“Yuck, what’s that?”, “I don’t like this”,
“I don’t want to eat that”, “No, it’s yucky!!”
Do these mealtime’s phrases sound all too familiar to you, Mommies and Daddies?
Children’s eating habits may be irregular and even puzzling at times.
Some children are doing pretty well at trying new foods, have a varied diet and don’t seem to be very fussy when it comes to eating.
Other children, however, display some food selectivity. For instance, they won’t eat any fruit.
But for some children, the food selectivity may be so extreme that parents start to worry about the possible consequences of such restricted diet on the children’s health.
Scientific studies highlight the fact that feeding difficulties affect 25% of typically developing children; those children are still less affected than children with developmental impairments (Casey et al., 2008).
Indeed, an average of 39% of children with developmental disabilities shows evidence of feeding difficulties (Linscheid, 2006).
More specifically, 72% of children with Autism Spectrum Disorder display a low level of food consumption (Schreck et al., 2004), and more than 10% of them exhibit total food refusal (Ahearn et al., 2001).
The Food Programme at Wee Care is designed to help resistant eaters whether they are typically developing or Special Needs children to increase their food intake. The programme will require close cooperation with the children’s parents and is subject to frequent updates based on the children’s progress.
The concept is to use a highly individualised desensitization approach using specific Applied Behaviour Analysis techniques within an ethical frame. Ruling out medical condition(s) as the reason for food selectivity, compliance, imitation skills and minimum levels of challenging behaviours are prerequisites to start the Food Programme.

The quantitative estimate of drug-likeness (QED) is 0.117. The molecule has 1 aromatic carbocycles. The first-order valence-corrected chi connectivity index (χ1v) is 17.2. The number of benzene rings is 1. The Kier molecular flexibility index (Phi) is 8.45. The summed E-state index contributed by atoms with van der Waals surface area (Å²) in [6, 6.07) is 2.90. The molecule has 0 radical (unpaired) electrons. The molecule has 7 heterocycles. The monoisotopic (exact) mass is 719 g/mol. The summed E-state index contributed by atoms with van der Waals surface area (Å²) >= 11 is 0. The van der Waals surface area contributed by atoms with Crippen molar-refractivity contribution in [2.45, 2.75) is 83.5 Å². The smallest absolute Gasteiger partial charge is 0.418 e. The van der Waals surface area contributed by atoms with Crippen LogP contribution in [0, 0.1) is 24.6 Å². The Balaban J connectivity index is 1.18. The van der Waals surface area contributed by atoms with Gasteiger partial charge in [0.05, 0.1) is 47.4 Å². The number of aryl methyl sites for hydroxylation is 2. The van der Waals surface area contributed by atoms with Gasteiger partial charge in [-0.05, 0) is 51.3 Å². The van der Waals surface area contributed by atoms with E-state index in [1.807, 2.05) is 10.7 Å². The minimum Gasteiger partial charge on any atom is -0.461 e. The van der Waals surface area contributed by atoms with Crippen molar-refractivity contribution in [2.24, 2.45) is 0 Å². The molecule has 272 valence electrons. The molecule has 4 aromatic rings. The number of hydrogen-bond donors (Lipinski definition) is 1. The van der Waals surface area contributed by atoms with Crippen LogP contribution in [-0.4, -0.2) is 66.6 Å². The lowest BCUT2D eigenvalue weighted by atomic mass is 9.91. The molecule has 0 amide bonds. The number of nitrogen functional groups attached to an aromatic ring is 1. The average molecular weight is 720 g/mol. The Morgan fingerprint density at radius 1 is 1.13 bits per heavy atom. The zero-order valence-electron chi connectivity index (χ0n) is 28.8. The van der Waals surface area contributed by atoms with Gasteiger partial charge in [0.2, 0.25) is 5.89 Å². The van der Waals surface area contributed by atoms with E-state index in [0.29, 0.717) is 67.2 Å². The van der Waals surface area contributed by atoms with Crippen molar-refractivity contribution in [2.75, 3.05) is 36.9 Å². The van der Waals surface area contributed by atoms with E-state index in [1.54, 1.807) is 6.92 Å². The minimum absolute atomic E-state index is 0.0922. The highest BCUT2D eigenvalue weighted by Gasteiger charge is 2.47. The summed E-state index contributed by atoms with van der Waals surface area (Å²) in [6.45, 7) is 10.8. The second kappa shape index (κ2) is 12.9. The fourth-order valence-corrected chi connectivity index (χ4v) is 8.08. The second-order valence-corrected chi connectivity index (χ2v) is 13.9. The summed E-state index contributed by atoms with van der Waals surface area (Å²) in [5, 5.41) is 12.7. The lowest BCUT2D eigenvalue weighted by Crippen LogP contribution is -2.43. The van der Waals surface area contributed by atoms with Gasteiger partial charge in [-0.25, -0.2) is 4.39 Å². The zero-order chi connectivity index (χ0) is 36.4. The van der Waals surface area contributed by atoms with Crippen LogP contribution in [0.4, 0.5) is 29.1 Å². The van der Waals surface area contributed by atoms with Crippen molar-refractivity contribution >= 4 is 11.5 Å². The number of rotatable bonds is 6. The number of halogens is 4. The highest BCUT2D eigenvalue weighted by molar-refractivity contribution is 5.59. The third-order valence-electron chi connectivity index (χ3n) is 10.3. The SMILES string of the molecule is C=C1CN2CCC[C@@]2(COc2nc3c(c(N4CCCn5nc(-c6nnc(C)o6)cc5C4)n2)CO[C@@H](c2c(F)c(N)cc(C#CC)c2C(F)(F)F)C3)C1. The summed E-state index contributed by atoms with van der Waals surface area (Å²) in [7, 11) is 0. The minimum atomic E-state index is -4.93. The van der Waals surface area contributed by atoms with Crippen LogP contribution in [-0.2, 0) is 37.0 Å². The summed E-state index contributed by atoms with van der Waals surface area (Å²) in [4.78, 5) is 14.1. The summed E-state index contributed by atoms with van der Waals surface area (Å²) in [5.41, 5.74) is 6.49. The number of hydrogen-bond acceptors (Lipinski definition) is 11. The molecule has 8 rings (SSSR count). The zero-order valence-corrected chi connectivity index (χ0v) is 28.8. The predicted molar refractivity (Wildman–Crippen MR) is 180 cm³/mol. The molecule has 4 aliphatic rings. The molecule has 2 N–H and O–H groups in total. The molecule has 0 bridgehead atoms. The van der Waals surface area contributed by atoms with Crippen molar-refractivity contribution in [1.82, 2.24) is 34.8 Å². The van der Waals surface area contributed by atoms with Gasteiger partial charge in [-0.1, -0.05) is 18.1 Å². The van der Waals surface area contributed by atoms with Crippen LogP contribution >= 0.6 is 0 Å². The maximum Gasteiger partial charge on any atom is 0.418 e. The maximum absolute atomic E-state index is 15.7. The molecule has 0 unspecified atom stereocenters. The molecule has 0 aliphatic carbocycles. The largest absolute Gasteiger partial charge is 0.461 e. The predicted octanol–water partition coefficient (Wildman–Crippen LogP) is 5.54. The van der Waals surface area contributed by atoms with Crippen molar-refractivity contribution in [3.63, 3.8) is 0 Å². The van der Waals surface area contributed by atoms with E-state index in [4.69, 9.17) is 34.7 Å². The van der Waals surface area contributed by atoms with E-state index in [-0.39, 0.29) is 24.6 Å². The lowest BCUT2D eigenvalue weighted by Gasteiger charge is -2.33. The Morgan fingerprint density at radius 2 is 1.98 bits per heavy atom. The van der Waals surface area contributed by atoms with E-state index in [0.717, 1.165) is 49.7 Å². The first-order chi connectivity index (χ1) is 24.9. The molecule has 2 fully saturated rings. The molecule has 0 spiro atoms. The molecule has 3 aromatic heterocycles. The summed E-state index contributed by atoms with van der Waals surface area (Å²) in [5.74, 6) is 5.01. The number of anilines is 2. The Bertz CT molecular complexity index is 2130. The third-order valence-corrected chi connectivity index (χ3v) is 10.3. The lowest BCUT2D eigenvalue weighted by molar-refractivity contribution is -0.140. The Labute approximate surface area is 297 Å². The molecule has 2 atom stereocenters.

If you are interested in Wee Care’s Food Programme for your child and want to learn more about it, come for a “get-to-know-you” meeting.To schedule an appointment, please contact our Admin Manager at the following email address: enquiries @weecare.com.sg
Ahearn, W. H., Castine, T., Nault, K., & Green, G. (2001). An assessment of food acceptance in children with autism or pervasive developmental disorder – not otherwise specified. Journal of Autism and Developmental Disorders, 31, 505-512.
Casey, S. D., Perrin, C. J., Merical, C. L., Lecomte, J. M., Milligan, J., & Walsh-Czekalski, M. (2008). Increasing bite acceptance and reducing food refusal in a child with autism: moving beyond the clinic. Journal of Behavior Analysis in Health, Sports, Fitness and Medicine. Vol 1, No 1, 34-44.
Linscheid, T. R. (2006). Behavioral treatments for pediatric feeding disorders. Behavior Modification, 30, 6-23.
Schreck, K. A., Williams, K., & Smith, A. F. (2004). A comparison of eating behaviors between children with and without autism. Journal of Autism and Developmental Disorders, 34, 433-438.